The first step to mitigating the problem is becoming aware of the causal factors.

How exactly do you parse out your Achilles heel(s)? Assess yourself. Ask yourself, what are a few things that drive my partner/roommate/friend crazy? What’s that complaint they always have about me? This is what you’re likely taking with you to the job. Better yet, ask them what they think your quirks are.

For example, it’s your turn to take out the trash, walk the dog or clean the dishes, and your response is always the same: “I’ll do it in a minute.” Guess what? At work, you’re likely putting everything off till the last minute, until your tasks accumulate to a point where disaster is imminent.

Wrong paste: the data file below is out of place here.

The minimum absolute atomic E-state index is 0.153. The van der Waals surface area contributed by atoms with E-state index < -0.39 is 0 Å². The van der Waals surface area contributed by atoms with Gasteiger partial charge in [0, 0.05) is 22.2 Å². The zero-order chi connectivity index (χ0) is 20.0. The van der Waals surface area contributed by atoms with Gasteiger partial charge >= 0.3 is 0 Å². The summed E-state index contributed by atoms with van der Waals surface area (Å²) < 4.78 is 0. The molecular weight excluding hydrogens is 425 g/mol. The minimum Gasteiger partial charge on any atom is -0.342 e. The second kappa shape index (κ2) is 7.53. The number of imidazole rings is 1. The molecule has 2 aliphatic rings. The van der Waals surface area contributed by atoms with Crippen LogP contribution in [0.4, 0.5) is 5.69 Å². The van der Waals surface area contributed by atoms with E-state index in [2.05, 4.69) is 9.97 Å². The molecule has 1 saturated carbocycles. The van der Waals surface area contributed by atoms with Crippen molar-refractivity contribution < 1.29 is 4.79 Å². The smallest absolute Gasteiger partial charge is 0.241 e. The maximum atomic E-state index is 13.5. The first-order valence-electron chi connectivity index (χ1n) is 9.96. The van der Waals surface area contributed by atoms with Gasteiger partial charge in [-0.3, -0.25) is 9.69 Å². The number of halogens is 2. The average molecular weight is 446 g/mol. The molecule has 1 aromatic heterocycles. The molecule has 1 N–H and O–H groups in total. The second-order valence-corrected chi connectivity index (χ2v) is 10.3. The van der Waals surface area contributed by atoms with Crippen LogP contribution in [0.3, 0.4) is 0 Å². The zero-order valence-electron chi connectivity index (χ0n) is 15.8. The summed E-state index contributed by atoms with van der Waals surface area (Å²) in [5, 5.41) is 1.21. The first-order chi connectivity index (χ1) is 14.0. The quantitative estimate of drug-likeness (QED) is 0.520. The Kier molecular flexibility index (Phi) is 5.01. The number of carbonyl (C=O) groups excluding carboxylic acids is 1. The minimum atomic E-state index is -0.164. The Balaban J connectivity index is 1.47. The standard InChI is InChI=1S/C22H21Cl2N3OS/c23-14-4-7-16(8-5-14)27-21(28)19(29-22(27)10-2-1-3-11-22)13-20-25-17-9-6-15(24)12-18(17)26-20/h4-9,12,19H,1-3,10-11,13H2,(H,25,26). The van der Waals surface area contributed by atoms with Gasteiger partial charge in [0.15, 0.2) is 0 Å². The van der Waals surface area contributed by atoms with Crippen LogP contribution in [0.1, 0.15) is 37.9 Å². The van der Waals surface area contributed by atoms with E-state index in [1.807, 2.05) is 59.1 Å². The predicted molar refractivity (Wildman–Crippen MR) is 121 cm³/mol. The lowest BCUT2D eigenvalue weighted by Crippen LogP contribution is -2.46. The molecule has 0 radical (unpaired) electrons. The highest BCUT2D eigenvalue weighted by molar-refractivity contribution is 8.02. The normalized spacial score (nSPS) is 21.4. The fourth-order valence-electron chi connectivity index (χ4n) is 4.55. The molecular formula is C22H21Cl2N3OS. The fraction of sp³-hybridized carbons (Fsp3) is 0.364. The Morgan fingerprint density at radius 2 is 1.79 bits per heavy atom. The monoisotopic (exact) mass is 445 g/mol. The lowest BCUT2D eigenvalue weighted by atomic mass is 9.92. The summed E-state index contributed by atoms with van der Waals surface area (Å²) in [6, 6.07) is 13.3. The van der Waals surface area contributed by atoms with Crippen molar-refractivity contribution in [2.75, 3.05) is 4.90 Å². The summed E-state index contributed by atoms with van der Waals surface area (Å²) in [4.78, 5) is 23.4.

Here’s how to systematically assess your problems, hone in on them and shoot them down before they manifest into something job-threatening:

1) Grab hold of someone who sees you on daily basis, or has known you for years, and get them to spill the beans on what annoys them the most. They might enjoy it.

2) Take a breath—don’t be stubborn and fold your arms at their response; think about how this may affect your performance at work.

3) Lose the attitude and start observing yourself on the job—catch your quirks before you have a chance act them out.

You don’t always want to hear the truth about yourself. But this is what will get you ahead in your career. Listen to what people are saying. Lose the grand delusion of separate home and work personas. These only serve to distract you from the small, quickly dismissed foibles that affect your job performance. Once you’re honest with yourself, once you drop the bullshit, you’re going to be more liked, more respected and more likely to get promoted.